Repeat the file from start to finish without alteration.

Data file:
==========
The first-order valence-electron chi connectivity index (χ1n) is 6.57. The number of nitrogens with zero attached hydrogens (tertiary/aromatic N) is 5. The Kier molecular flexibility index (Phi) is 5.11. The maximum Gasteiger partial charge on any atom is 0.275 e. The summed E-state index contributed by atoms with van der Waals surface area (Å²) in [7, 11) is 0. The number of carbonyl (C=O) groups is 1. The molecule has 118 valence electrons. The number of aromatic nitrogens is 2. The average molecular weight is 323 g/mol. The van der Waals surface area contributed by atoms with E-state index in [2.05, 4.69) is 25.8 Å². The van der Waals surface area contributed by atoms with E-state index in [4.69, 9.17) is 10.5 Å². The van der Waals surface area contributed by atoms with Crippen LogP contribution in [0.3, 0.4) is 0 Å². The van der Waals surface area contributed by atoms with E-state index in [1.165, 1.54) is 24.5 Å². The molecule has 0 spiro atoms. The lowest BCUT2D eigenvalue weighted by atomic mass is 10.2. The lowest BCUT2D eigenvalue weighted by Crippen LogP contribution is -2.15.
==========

The first-order valence-electron chi connectivity index (χ1n) is 6.57. The number of nitrogens with zero attached hydrogens (tertiary/aromatic N) is 5. The Kier molecular flexibility index (Phi) is 5.11. The maximum Gasteiger partial charge on any atom is 0.275 e. The summed E-state index contributed by atoms with van der Waals surface area (Å²) in [7, 11) is 0. The number of carbonyl (C=O) groups is 1. The molecule has 118 valence electrons. The number of aromatic nitrogens is 2. The average molecular weight is 323 g/mol. The van der Waals surface area contributed by atoms with E-state index in [2.05, 4.69) is 25.8 Å². The van der Waals surface area contributed by atoms with E-state index in [4.69, 9.17) is 10.5 Å². The van der Waals surface area contributed by atoms with Crippen LogP contribution in [0.3, 0.4) is 0 Å². The van der Waals surface area contributed by atoms with E-state index in [1.165, 1.54) is 24.5 Å². The molecule has 0 spiro atoms. The lowest BCUT2D eigenvalue weighted by atomic mass is 10.2. The lowest BCUT2D eigenvalue weighted by Crippen LogP contribution is -2.15.